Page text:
The experience of my immediate environment, both tangible and intangible, the cities I have lived in and the act of negotiating these spaces, are woven into my work. The lines between what is personal and political blur. Personal space has been subverted by the political; my art cannot but embody it. While the aesthetic trope of the vocabulary allures and encourages the viewers to travel through thousands of year of art history across various cultures and traditions; the content is often paradoxical. These narratives are expressed in multiple layers in my paintings allowing me to compare various experiences from different time frames, working on many levels of partial revelation; and knowledge trying to capture something reminiscent of the past; but in a manner that isn’t attempting to reproduce it.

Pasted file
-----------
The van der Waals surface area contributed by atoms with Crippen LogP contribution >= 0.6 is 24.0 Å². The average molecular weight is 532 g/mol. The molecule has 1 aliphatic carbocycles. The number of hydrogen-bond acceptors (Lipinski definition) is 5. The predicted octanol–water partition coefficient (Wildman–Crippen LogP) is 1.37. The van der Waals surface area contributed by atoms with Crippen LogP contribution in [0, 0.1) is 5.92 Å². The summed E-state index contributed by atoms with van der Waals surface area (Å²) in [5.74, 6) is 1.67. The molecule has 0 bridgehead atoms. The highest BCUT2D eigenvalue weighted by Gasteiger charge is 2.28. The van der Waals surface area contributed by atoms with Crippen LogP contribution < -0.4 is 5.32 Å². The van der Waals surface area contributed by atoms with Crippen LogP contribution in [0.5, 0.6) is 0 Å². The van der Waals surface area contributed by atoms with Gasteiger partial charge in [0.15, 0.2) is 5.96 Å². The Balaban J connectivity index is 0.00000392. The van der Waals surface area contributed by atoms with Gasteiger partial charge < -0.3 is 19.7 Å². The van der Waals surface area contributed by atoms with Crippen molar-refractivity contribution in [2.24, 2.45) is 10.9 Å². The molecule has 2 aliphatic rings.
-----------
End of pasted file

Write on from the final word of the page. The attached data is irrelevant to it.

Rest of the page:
Ornamentation and creating patterns are an integral part of my work, serving as a means to camouflage the images. Ornamentation is universal across cultures while patterns can create bridges between time, tradition and cultures, therefore forming a universal, global language. Transcending their traditional purpose, ornamentation is no longer benign but conflicting in more than one respect. Though they appear harmonious, on a closer glance one might observe that they are layered and infused with imagery of subtle violence and chaos. The margin, an integral part of the many illuminated manuscript art traditions, moves away from the periphery and becomes the central image in my work. Over the years my engagement with detailed motifs and patterns coalesced with the search for an identity that was syncretic as a response to the political mobilization and monolithic culture constructs about the idea of a nation.